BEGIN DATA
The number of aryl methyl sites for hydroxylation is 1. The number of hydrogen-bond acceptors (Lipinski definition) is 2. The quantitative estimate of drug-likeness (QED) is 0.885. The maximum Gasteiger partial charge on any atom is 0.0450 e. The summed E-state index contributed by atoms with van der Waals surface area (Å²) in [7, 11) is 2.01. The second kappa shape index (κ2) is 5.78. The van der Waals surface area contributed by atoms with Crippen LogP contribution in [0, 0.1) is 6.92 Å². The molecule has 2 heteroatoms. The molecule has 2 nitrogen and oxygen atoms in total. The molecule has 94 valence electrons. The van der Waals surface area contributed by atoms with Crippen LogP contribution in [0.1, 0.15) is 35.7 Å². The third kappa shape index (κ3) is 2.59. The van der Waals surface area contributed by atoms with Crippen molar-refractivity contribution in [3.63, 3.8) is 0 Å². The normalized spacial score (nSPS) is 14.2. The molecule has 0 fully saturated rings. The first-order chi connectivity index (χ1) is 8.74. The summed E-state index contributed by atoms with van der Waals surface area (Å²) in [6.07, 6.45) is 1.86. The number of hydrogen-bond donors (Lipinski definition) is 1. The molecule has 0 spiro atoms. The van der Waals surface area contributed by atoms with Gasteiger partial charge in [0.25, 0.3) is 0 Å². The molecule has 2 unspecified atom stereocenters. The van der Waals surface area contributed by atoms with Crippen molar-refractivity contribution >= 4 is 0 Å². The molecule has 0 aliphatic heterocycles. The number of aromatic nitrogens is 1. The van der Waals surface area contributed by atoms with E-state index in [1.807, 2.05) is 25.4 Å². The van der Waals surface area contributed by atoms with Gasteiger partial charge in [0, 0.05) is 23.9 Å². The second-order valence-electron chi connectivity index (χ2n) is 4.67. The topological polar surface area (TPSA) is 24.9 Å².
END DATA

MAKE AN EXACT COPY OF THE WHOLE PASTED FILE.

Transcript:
The number of aryl methyl sites for hydroxylation is 1. The number of hydrogen-bond acceptors (Lipinski definition) is 2. The quantitative estimate of drug-likeness (QED) is 0.885. The maximum Gasteiger partial charge on any atom is 0.0450 e. The summed E-state index contributed by atoms with van der Waals surface area (Å²) in [7, 11) is 2.01. The second kappa shape index (κ2) is 5.78. The van der Waals surface area contributed by atoms with Crippen LogP contribution in [0, 0.1) is 6.92 Å². The molecule has 2 heteroatoms. The molecule has 2 nitrogen and oxygen atoms in total. The molecule has 94 valence electrons. The van der Waals surface area contributed by atoms with Crippen LogP contribution in [0.1, 0.15) is 35.7 Å². The third kappa shape index (κ3) is 2.59. The van der Waals surface area contributed by atoms with Crippen molar-refractivity contribution in [3.63, 3.8) is 0 Å². The normalized spacial score (nSPS) is 14.2. The molecule has 0 fully saturated rings. The first-order chi connectivity index (χ1) is 8.74. The summed E-state index contributed by atoms with van der Waals surface area (Å²) in [6.07, 6.45) is 1.86. The number of hydrogen-bond donors (Lipinski definition) is 1. The molecule has 0 spiro atoms. The van der Waals surface area contributed by atoms with Gasteiger partial charge in [0.25, 0.3) is 0 Å². The molecule has 2 unspecified atom stereocenters. The van der Waals surface area contributed by atoms with Crippen molar-refractivity contribution >= 4 is 0 Å². The molecule has 0 aliphatic heterocycles. The number of aromatic nitrogens is 1. The van der Waals surface area contributed by atoms with E-state index in [1.807, 2.05) is 25.4 Å². The van der Waals surface area contributed by atoms with Gasteiger partial charge in [0, 0.05) is 23.9 Å². The second-order valence-electron chi connectivity index (χ2n) is 4.67. The topological polar surface area (TPSA) is 24.9 Å².